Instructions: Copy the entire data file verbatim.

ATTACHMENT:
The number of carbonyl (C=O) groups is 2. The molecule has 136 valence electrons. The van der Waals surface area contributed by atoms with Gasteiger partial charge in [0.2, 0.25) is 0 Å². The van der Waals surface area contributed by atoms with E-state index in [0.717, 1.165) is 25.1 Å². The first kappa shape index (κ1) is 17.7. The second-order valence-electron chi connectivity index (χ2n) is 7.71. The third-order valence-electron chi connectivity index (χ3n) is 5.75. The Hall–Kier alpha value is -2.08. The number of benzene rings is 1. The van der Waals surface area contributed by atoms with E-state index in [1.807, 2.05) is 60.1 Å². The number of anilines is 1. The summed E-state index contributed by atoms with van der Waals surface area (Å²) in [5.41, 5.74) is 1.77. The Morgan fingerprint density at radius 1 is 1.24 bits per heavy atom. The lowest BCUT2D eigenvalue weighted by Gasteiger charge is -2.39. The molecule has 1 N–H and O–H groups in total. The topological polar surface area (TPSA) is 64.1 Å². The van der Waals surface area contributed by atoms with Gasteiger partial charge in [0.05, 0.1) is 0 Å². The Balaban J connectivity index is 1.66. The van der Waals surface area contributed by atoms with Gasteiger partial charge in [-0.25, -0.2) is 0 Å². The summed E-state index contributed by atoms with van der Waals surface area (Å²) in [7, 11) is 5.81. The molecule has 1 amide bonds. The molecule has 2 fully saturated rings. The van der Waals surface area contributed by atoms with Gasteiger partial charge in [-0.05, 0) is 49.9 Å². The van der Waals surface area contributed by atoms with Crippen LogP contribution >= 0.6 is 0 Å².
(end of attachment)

The number of carbonyl (C=O) groups is 2. The molecule has 136 valence electrons. The van der Waals surface area contributed by atoms with Gasteiger partial charge in [0.2, 0.25) is 0 Å². The van der Waals surface area contributed by atoms with E-state index in [0.717, 1.165) is 25.1 Å². The first kappa shape index (κ1) is 17.7. The second-order valence-electron chi connectivity index (χ2n) is 7.71. The third-order valence-electron chi connectivity index (χ3n) is 5.75. The Hall–Kier alpha value is -2.08. The number of benzene rings is 1. The van der Waals surface area contributed by atoms with E-state index in [1.807, 2.05) is 60.1 Å². The number of anilines is 1. The summed E-state index contributed by atoms with van der Waals surface area (Å²) in [5.41, 5.74) is 1.77. The Morgan fingerprint density at radius 1 is 1.24 bits per heavy atom. The lowest BCUT2D eigenvalue weighted by Gasteiger charge is -2.39. The molecule has 1 N–H and O–H groups in total. The topological polar surface area (TPSA) is 64.1 Å². The van der Waals surface area contributed by atoms with Gasteiger partial charge in [0.05, 0.1) is 0 Å². The Balaban J connectivity index is 1.66. The van der Waals surface area contributed by atoms with Gasteiger partial charge in [-0.25, -0.2) is 0 Å². The summed E-state index contributed by atoms with van der Waals surface area (Å²) in [7, 11) is 5.81. The molecule has 1 amide bonds. The molecule has 2 fully saturated rings. The van der Waals surface area contributed by atoms with Gasteiger partial charge in [-0.05, 0) is 49.9 Å². The van der Waals surface area contributed by atoms with Crippen LogP contribution >= 0.6 is 0 Å².